1.  How does ammonia affect my aquarium?

Ammonia poisoning is one of the biggest killers of aquarium fish. Toxic levels of ammonia occur most often when an aquarium is newly set up. Known as "New Tank Syndrome" these fish are poisoned by high levels of ammonia (NH3) that is produced by the bacterial mineralization of fish wastes, excess food, and the decomposition of animal and plant tissues. Additional ammonia is excreted directly into the water by the fish themselves. However, it can also occur in an established aquarium when high amounts of livestock are added (overwhelming the existing biological filter), flter failure due to power or mechanical failure, or if bacterial colonies die off due to the use of medications or sudden change in water conditions. The effects of ammonia poisoning in fish are well documented. These effects include: extensive damage to tissues, especially the gills and kidney; physiological imbalances; impaired growth; decreased resistance to disease, and; death.

2.  Where does ammonia come from?

Ammonia comes from fish respiration, and decomposing organic wastes such as fish feces, left over food, dead plants and animals, etc.

3.  What are the common signs of ammonia poisoning?

Ammonia poisoning is one of the leading causes of death in aquarium fish. It is important to know the causes and effects of ammonia toxicity so that the aquarist can recognize and take immediate action.

The common signs of ammonia stress are easily detected.
  • Lethargy
  • Loss of appetite
  • Hovering at the bottom of the tank (especially for urface dwelling fish)
  • Gasping at the surface
  • Inflamed gills
  • Red streaks or inflammation in the gills
  • Inflamed eyes or anus

4.  How much ammonia is too much?

Any measurable or detectable amount of ammonia is too high and can stress livestock. Any time ammonia is detected, emergency action should be considered to reduce the danger. The presence of detectable levels indicates that your bio filter is not working adequately for several reasons. One, your tank has not yet cycled, or two, the filter is not functioning adequately, which means it is too small for the amount of livestock you have, is working incorrectly, clogged, etc. Fixing the problem with your filter is as important as taking care of the high ammonia.

5.  Does temperature and pH effect ammonia?

Ammonia varies in toxicity at different pH and temperature of the water. For example, ammonia (NH3) continually changes to ammonium (NH4+) and vice versa, with the relative concentrations of each depending on the water's temperature and pH. Ammonia is extremely toxic; ammonium is relatively harmless. At higher temperatures and higher pH, more of the nitrogen is in the toxic ammonia form than at lower pH.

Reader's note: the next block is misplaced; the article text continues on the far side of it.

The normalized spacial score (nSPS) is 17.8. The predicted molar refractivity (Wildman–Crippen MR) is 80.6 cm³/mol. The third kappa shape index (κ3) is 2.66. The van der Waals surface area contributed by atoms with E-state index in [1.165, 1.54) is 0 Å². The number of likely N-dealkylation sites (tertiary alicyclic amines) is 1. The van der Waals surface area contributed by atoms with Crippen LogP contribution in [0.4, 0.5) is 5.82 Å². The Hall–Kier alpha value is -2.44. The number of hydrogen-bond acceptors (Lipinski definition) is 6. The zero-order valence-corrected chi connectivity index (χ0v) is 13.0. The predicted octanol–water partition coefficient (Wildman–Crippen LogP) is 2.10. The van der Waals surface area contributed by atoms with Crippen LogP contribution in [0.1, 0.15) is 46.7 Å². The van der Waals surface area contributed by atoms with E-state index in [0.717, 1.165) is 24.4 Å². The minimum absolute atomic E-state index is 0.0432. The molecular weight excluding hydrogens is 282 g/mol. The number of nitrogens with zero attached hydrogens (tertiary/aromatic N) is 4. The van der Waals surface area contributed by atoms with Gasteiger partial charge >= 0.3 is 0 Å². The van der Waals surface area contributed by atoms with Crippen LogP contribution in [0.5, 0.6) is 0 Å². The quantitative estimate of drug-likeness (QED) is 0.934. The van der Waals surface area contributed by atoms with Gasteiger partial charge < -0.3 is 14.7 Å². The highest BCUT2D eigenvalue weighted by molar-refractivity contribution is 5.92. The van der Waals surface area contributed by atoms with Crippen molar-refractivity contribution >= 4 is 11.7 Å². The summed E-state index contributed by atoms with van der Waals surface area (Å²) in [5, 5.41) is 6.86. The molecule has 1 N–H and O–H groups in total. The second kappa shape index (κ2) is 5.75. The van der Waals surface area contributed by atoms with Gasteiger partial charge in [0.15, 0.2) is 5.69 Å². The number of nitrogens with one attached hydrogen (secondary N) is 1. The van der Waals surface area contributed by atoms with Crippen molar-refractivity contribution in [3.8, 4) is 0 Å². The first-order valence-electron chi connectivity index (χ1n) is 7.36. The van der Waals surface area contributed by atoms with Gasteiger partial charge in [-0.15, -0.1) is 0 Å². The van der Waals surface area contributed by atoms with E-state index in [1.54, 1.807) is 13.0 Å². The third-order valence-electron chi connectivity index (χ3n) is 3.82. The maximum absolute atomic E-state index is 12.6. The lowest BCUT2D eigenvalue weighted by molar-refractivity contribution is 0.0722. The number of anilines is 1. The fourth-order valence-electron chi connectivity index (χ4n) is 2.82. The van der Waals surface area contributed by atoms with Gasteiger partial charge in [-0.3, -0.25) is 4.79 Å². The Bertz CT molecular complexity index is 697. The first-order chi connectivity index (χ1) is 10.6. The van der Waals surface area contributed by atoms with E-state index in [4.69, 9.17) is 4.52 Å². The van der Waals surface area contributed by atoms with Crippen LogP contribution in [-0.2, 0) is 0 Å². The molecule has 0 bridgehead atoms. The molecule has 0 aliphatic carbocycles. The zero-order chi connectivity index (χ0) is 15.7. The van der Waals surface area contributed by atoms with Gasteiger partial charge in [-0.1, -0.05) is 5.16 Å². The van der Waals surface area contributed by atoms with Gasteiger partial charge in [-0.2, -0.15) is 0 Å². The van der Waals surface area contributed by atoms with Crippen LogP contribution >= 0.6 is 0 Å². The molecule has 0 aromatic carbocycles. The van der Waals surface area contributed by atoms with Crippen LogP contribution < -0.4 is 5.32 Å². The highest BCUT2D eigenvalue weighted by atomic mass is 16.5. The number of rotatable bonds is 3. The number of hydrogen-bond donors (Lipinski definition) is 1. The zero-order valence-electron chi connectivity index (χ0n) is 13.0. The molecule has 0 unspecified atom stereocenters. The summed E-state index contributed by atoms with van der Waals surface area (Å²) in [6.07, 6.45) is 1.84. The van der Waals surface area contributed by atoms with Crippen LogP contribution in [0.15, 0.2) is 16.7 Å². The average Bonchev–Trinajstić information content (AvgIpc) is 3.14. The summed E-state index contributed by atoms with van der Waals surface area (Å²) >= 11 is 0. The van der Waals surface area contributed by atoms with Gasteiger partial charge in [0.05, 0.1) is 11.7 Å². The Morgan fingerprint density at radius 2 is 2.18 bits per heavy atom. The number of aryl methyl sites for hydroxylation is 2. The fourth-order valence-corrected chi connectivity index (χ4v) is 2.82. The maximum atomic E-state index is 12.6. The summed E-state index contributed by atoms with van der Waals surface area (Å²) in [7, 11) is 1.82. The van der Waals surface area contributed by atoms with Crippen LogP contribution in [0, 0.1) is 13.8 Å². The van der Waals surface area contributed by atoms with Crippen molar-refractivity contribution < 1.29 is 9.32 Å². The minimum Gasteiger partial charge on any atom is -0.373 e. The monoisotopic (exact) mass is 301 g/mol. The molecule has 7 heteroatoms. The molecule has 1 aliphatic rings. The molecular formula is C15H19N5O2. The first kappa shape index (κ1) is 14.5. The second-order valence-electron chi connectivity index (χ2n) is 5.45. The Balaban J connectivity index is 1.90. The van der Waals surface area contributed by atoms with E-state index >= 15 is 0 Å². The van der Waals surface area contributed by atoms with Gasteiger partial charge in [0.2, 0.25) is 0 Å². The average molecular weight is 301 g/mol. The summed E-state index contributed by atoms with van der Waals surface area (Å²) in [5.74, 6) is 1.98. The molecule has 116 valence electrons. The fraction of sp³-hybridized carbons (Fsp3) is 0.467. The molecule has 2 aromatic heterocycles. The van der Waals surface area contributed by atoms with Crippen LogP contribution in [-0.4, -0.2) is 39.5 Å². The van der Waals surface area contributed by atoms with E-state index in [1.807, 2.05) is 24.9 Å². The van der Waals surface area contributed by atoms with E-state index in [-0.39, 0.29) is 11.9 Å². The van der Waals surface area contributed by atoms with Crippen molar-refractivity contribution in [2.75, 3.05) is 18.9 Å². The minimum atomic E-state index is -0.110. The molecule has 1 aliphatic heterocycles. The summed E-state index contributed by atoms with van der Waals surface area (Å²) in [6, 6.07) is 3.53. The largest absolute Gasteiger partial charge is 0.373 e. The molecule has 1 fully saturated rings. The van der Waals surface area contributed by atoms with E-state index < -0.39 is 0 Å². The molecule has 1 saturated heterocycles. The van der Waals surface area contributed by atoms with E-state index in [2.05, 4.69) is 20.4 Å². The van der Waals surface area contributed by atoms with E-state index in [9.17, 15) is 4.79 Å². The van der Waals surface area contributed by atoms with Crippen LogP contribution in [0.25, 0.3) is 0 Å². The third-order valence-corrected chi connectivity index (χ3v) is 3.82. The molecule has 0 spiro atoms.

Standard test kits measure total ammonia (ammonia plus ammonium) without distinguishing between the two forms. The following chart gives the maximum long-term level of ammonia-N in mg/L (ppm) that can be considered safe at a given temperature and pH. Again, note that a tank with an established biological filter will have no detectable ammonia; this chart is provided only for emergency purposes. If your levels approach or exceed the levels shown, take emergency action IMMEDIATELY.

Percent of ammonia from 'total ammonia'
Temp C°/0° pH 6.5 pH 7.0 pH 7.5 pH 8.0 pH 8.5
20°C (68°F) 0.13 0.40 1.24 8.82 11.2
25°C (77°F) 0.18 0.57 1.77 5.38 15.3
28°C (82°F) 0.22 0.70 2.17 6.56 18.2
30°C (86°F) 0.26 0.80 2.48 7.46 20.3
Generally, any value above 0.5 is dangerous

6.  What bacteria is responsible for converting ammonia to nitrite?

The bacteria responsible for converting ammonia to nitrite in freshwater are from the genus Nitrosomonas, in saltwater Nitrosococcus are responsible. These bacteria are rod-shaped chemolithoautothrophs with an aerobic metabolism. While they do not grow by photosynthesis, their unusual metabolic behavior involves burning ammonia with oxygen. Long, thin membranes inside the bacteria's cell use electrons from ammonia's nitrogen atom to produce energy. In order to complete cell division, they must consume vast amounts of ammonia, making the division process last for several days. The cells grow either in pairs or short chains. In nitrification the ammonia oxidizing bacteria in Turbostart play the role of oxidizing ammonia to nitrite, which is then converted to nitrate by other bacteria.

7.  Is it possible to add an initial ammonia source without using fish?

Yes you can. Add ammonium chloride so that levels reach 2 to 4 ppm along with FritzZyme®. When ammonia and nitrite are near 0 ppm, add ammonium chloride one more time bringing the level back up to 2 to 4 ppm. Once the ammonia and nitrites reach zero the biofilter is established and ready for animals (time is less than one week). NEVER add ammonium chloride to a tank containing fish.

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